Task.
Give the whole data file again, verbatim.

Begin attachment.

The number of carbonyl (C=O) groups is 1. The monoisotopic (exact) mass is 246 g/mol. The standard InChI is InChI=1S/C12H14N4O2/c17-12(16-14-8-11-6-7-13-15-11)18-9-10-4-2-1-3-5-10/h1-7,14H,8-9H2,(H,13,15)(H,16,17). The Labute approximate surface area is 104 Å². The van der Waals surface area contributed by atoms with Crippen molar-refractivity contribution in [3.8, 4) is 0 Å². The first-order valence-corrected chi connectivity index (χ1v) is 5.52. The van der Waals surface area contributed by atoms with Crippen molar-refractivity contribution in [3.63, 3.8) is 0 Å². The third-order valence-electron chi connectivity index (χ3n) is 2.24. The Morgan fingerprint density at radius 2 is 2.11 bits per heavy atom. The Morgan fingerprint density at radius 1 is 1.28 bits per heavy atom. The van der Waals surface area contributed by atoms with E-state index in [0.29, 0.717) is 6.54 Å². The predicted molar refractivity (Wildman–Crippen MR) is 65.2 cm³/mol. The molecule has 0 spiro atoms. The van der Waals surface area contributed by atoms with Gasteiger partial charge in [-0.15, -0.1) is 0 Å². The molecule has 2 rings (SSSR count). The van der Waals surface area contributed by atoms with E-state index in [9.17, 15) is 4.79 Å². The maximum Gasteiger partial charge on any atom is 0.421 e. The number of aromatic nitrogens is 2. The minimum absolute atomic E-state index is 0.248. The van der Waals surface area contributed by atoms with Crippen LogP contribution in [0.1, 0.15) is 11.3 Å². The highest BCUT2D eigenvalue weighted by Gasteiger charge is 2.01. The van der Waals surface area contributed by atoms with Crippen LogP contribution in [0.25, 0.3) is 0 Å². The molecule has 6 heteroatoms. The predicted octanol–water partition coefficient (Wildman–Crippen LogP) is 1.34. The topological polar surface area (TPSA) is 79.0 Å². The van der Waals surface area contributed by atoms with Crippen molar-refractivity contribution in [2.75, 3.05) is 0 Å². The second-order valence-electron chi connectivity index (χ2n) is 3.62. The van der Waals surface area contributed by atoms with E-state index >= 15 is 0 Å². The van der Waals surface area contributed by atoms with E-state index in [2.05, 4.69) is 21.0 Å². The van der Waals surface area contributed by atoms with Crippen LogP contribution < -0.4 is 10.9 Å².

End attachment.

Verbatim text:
The number of carbonyl (C=O) groups is 1. The monoisotopic (exact) mass is 246 g/mol. The standard InChI is InChI=1S/C12H14N4O2/c17-12(16-14-8-11-6-7-13-15-11)18-9-10-4-2-1-3-5-10/h1-7,14H,8-9H2,(H,13,15)(H,16,17). The Labute approximate surface area is 104 Å². The van der Waals surface area contributed by atoms with Crippen molar-refractivity contribution in [3.8, 4) is 0 Å². The first-order valence-corrected chi connectivity index (χ1v) is 5.52. The van der Waals surface area contributed by atoms with Crippen molar-refractivity contribution in [3.63, 3.8) is 0 Å². The third-order valence-electron chi connectivity index (χ3n) is 2.24. The Morgan fingerprint density at radius 2 is 2.11 bits per heavy atom. The Morgan fingerprint density at radius 1 is 1.28 bits per heavy atom. The van der Waals surface area contributed by atoms with E-state index in [0.29, 0.717) is 6.54 Å². The predicted molar refractivity (Wildman–Crippen MR) is 65.2 cm³/mol. The molecule has 0 spiro atoms. The van der Waals surface area contributed by atoms with Gasteiger partial charge in [-0.15, -0.1) is 0 Å². The molecule has 2 rings (SSSR count). The van der Waals surface area contributed by atoms with E-state index in [9.17, 15) is 4.79 Å². The maximum Gasteiger partial charge on any atom is 0.421 e. The number of aromatic nitrogens is 2. The minimum absolute atomic E-state index is 0.248. The van der Waals surface area contributed by atoms with Crippen LogP contribution in [0.1, 0.15) is 11.3 Å². The highest BCUT2D eigenvalue weighted by Gasteiger charge is 2.01. The van der Waals surface area contributed by atoms with Crippen LogP contribution in [0.25, 0.3) is 0 Å². The molecule has 6 heteroatoms. The predicted octanol–water partition coefficient (Wildman–Crippen LogP) is 1.34. The topological polar surface area (TPSA) is 79.0 Å². The van der Waals surface area contributed by atoms with Crippen molar-refractivity contribution in [2.75, 3.05) is 0 Å². The second-order valence-electron chi connectivity index (χ2n) is 3.62. The van der Waals surface area contributed by atoms with E-state index >= 15 is 0 Å². The van der Waals surface area contributed by atoms with E-state index in [2.05, 4.69) is 21.0 Å². The van der Waals surface area contributed by atoms with Crippen LogP contribution < -0.4 is 10.9 Å².